News Update :

The Growing Importance of Cocreation

Wednesday, July 23, 2008

I recently wrote about DoubleClick’s effort to get users to help design their new site. That’s an application of what is often called cocreation. The current edition of the McKinsey Quarterly has an interesting article on the subject (note related articles listed on the sidebar).

Their thesis is that cocreation is in its early days and companies are trying to determine how best to take advantage of the collective wisdom of their customers. Amen to that! According to the article,

Our research suggests that 25 percent of Western Europe’s Internet users now post comments and reviews about consumer products of all kinds (exhibit). User-generated media sites are growing in numbers of visitors and participants by 100 percent a year, traditional sites by perhaps 20 to 30 percent. (p 6)

This chart also once again illustrates the importance of word of mouth as well as the importance of soliciting consumer feedback, especially by outbound phone calling. The growing number of customers who are willing to interact with companies online is obviously of great importance.

Their research into uses of Second Life suggest that 1 in 10 members is already cocreating with companies, mostly helping to design new products and services. They go on to say that most of their respondents didn’t know that was a possibility and, when informed, 60% would be willing to interact with corporate entities. I’d add ones that they trust and in situations where they see benefit from the interaction.

If you have any doubt that the same phenomenon applies in the US, download the “User Reviews a Must” whitepaper from PowerReviews. In it PetCo VP of E-Commerce, John Lazarchic says:

“No matter how many reviews they receive customers continue to add their voice. A product may already have a rating of 4.9/5 but someone will still write another positive review.”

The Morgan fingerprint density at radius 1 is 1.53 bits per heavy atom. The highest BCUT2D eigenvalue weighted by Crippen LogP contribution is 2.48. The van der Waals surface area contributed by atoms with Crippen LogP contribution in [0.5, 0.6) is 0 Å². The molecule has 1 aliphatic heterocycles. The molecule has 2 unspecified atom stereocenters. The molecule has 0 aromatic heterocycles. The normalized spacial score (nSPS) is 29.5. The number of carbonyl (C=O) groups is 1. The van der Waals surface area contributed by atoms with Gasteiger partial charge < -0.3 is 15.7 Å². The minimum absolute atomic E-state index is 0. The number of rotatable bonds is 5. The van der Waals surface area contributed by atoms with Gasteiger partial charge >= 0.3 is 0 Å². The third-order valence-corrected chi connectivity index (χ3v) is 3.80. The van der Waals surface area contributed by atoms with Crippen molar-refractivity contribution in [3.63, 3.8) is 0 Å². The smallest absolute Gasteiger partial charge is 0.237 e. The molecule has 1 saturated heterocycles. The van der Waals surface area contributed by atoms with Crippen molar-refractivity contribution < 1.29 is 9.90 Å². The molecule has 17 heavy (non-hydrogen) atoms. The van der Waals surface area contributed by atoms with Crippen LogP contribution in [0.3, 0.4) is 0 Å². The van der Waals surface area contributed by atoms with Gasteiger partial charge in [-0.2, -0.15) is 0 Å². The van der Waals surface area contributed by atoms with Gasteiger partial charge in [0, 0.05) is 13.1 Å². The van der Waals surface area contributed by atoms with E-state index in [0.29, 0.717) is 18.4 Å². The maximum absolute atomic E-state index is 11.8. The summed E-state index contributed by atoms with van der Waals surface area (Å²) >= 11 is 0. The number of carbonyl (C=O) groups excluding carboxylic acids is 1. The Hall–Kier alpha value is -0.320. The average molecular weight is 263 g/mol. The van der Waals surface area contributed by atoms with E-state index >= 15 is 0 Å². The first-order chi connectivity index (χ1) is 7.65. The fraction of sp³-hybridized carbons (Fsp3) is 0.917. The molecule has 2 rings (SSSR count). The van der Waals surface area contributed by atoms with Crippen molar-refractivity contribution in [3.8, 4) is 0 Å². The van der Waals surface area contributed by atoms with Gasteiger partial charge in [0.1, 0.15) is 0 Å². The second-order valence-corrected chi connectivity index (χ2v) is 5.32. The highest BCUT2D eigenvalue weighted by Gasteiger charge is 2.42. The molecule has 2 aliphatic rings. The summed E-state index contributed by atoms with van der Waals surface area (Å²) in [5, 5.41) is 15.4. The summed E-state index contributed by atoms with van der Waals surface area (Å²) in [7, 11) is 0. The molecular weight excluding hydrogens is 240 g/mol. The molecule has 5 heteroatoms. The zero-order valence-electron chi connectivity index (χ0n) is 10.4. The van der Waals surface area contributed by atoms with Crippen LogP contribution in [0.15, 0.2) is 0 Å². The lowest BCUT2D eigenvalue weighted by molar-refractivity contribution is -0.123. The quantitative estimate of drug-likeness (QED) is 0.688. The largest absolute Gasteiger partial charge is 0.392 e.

The McKinsey article also identifies issues that need to be dealt with in creating community to participate in cocreation. They are:

•Attracting and motivating cocreators
•Structuring problems for participation
•Governance mechanisms to facilitate cocreation
•Maintaining quality

I’ve frequently pointed out that not all audiences are willing to participate (think older consumers) while some are eager to take part in collaborative efforts (think members of B2B vertical markets).

Looking around the web to see who else was talking about cocreation, I came across Cisco’s Executive Thought Leadership page and an interview with Prof. Thomas Malone of the MIT Center for Collective Intelligence. He points out that, as a result of the ability to share information at low cost, businesses can enjoy the economic benefits of large scale coupled with the human benefits of small scale which include flexibility and decision-making power. It’s a video worth watching. As you can see, there are other interesting ones on the site.

Is focused cocreation perceived to have some of the same dangers to the brand—mainly that people will say bad things—that opening to comments and ratings has? Maybe. However, good cocreation, as McKinsey suggests, directs the collective energy to making positive suggestions for the future. I’m confident it also leads to further bonding with the brand. Why not? The customer now has a stake in resulting products and services. That’s two highly desirable outcomes!
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